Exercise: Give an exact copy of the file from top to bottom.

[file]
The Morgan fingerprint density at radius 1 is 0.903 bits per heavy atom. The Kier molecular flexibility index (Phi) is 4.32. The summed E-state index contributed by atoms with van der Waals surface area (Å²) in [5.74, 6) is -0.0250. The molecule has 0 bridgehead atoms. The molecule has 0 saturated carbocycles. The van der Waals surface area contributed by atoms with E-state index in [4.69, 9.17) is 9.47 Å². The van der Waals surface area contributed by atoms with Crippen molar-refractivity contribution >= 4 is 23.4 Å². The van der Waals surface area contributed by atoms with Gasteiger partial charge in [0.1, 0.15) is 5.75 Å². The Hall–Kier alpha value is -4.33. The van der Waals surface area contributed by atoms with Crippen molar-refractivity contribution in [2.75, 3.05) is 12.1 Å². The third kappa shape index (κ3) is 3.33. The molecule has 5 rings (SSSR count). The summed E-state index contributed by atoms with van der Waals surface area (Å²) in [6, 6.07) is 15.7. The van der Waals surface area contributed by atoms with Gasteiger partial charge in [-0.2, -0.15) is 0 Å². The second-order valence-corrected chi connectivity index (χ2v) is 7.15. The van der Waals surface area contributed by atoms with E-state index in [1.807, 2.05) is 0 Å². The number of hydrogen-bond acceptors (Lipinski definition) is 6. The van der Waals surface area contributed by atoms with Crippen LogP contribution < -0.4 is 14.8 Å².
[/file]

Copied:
The Morgan fingerprint density at radius 1 is 0.903 bits per heavy atom. The Kier molecular flexibility index (Phi) is 4.32. The summed E-state index contributed by atoms with van der Waals surface area (Å²) in [5.74, 6) is -0.0250. The molecule has 0 bridgehead atoms. The molecule has 0 saturated carbocycles. The van der Waals surface area contributed by atoms with E-state index in [4.69, 9.17) is 9.47 Å². The van der Waals surface area contributed by atoms with Crippen molar-refractivity contribution >= 4 is 23.4 Å². The van der Waals surface area contributed by atoms with Gasteiger partial charge in [0.1, 0.15) is 5.75 Å². The Hall–Kier alpha value is -4.33. The van der Waals surface area contributed by atoms with Crippen molar-refractivity contribution in [2.75, 3.05) is 12.1 Å². The third kappa shape index (κ3) is 3.33. The molecule has 5 rings (SSSR count). The summed E-state index contributed by atoms with van der Waals surface area (Å²) in [6, 6.07) is 15.7. The van der Waals surface area contributed by atoms with Gasteiger partial charge in [-0.2, -0.15) is 0 Å². The second-order valence-corrected chi connectivity index (χ2v) is 7.15. The van der Waals surface area contributed by atoms with E-state index in [1.807, 2.05) is 0 Å². The number of hydrogen-bond acceptors (Lipinski definition) is 6. The van der Waals surface area contributed by atoms with Crippen LogP contribution < -0.4 is 14.8 Å².